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FDP Forum / Fender Bass Guitars and Bass Amps / What bass strings do you bass players use? Brands? Flats? Rounds?

Previous 20 Messages  
cisco
Contributing Member
******

Show Low, Arizona

Bottom Sucker
Jun 24th, 2019 08:52 AM   Edit   Profile  

Tomastik Infeld (TI) Jazz flats. They will also be the most cost effective strings you'll ever buy. They last decades.

Te 52

Laws of Physics

strictly enforced
Jun 24th, 2019 09:44 AM   Edit   Profile  

LaBella Deep Talkin' Flats on the P-J and the fretless P, Rotosound black tape wounds on the Ric. I have a set of TI flats that I want to try, but it will take like forever for any of the above three sets to wear out.

I've just never been into the styles in which round wounds excel.

(This message was last edited by Te 52 at 11:45 AM, Jun 24th, 2019)

hushnel
Contributing Member
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North Florida

A Friend of Bill W.
Jun 24th, 2019 09:46 AM   Edit   Profile  

I’ve use a few different sets. I use the TI Jazz on the P-Bass, The Cuban, a home built fretless P-bass, the Guild B50, and have a set for the Five String Warmoth. On the two home built 30” scale Fretless I’m using GHS Stainless Precision Flatwounds, The Guild Starfire has a set of LaBella Deep Talkiin’ Quarter round stainless steels, these are great on this bass.

HenryJ
Contributing Member
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Bogue Falaya River

is STILL dark and cold.
Jun 24th, 2019 02:11 PM   Edit   Profile  

Thanks guys. Lots of useful information here. I hope to get even more.

Digiboy: you had me at "Not much growl but great for old school thump. P basses love them."

You lost me at "Run about $80 now..."

Sounds like getting what you pay for.

Bubbalou
Contributing Member
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USA

THE LOW END OF UPPER TEJAS
Jun 27th, 2019 11:39 AM   Edit   Profile  

TI Jazz Flats on Jazz Bass and ESP LTD 5 String and Labella Low tension Flats on P bass

littleuch
Contributing Member
**********
********

Florida

Jun 27th, 2019 07:03 PM   Edit   Profile  

I really like the LaBella Deep Talkin' Flats I put on my J bass.

mroulier
Contributing Member
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Suburban MD.

You DESERVE an Ibanez Iceman!
Jun 28th, 2019 12:44 PM   Edit   Profile  

Rotosound Solo Bass. 45-105's on my Fender P's.
Pressure-wound round wound, but easier on the fingers. Pricey but worth it.

If I'm feeling cheep, I get Rotosound Steel Swing bass, also 45-105's.

TheProfessor
Contributing Member
**********
*

MI

After 30 years, I should play better.
Jun 28th, 2019 10:05 PM   Edit   Profile  

I like Tomastik Infeld (TI) Jazz flats but have changed in the last decade to Pyramid flats (that is I've put a set on both my Jazz and P). Regardless, of brand flats will last for years.

edmonstg

Newberg, Oregon

Fender...never say never.
Jul 1st, 2019 04:57 PM   Edit   Profile  

TI flats. Everything.

George

Bigfoot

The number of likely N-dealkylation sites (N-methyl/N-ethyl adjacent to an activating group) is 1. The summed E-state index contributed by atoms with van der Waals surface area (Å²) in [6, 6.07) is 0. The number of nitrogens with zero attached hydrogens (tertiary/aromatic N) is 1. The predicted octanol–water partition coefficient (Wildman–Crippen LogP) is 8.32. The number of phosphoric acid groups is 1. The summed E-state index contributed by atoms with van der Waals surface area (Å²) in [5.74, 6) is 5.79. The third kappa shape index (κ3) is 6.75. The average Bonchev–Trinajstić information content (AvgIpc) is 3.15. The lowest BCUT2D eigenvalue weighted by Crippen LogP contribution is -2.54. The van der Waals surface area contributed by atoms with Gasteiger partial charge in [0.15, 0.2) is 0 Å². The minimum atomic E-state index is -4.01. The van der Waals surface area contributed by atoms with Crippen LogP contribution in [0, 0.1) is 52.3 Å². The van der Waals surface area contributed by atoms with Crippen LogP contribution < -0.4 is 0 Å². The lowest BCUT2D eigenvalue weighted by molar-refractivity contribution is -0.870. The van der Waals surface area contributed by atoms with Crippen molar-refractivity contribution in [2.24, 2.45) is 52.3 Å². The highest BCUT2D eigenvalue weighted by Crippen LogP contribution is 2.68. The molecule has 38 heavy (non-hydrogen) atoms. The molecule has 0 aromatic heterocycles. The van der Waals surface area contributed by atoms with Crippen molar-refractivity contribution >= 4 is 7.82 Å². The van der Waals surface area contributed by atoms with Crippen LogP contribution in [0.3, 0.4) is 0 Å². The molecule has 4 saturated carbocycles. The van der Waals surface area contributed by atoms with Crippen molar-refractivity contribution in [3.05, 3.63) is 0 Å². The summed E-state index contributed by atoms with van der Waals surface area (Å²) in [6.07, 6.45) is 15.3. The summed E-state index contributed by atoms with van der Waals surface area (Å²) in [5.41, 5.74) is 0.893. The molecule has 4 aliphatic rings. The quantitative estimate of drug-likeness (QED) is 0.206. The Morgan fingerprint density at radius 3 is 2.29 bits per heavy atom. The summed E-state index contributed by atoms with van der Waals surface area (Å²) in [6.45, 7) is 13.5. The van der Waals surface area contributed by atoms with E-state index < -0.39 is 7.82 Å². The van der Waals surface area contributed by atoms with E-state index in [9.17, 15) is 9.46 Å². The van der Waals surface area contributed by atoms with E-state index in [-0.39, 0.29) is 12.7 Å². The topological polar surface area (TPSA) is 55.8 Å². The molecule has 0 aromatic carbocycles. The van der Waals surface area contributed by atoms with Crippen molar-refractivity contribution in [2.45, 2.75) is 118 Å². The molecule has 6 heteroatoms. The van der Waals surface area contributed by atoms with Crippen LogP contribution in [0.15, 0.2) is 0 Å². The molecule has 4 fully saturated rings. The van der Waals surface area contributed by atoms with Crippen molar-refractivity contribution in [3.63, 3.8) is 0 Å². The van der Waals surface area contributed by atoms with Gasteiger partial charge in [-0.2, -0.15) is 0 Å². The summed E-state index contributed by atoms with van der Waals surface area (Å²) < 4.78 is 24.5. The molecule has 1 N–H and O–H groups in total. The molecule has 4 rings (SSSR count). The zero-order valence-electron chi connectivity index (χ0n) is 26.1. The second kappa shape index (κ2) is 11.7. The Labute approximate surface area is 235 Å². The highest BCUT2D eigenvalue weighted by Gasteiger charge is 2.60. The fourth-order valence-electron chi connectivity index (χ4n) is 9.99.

Contributing Member
*******

Indy

When I get older, losing my hair...
Jul 2nd, 2019 07:12 AM   Edit   Profile  

I would like to ask a question of the experienced folks here as I am in a similar state as HenryJ. I had a set of flats on an old Gibson SB300 that were a good 45 years old . One finally broke. So I see that they last a long time. But I would like to hear some commentary on the sonic merits of flats over rounds. Hope this isn't a discussion hijack....

(This message was last edited by Bigfoot at 09:21 AM, Jul 2nd, 2019)

hushnel
Contributing Member
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**********
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North Florida

A Friend of Bill W.
Jul 2nd, 2019 08:42 AM   Edit   Profile  

In general I find that the round wounds are brighter, the flats are a bit more subdued but increase the bottom to mid range in a way superior to what the rounds are capable of.

All my fretless basses have flats, obviously. The Guild I mentioned above has the greatest range in it’s tonal palette, the quarter rounds give me a lot of options.

A great bass amp can utilizes these characteristics and subdue those less desired. All of them are useful but we all try to dial in our own tones, different stings give us various options. A lot of great choices now a days.

(This message was last edited by hushnel at 10:44 AM, Jul 2nd, 2019)

themaestro
Contributing Member
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Wichita, Kansas

Drums = pulse, Bass = heartbeat
Jul 2nd, 2019 09:58 AM   Edit   Profile  

Random thoughts on flats .vs. rounds.

Flats have a stronger fundamental and less overtones. I find it a more focused sound. In a band situation, the upper overtones of rounds are often fighting with the guitars in the high-mid frequencies. This can result in a lot of frequency masking where the upper bass tone isn't heard anyway.

A lot of the decision depends on what kind of music you play and what you are used to hearing. Growing up on '60's music, the sound of flats is what I hear in my head.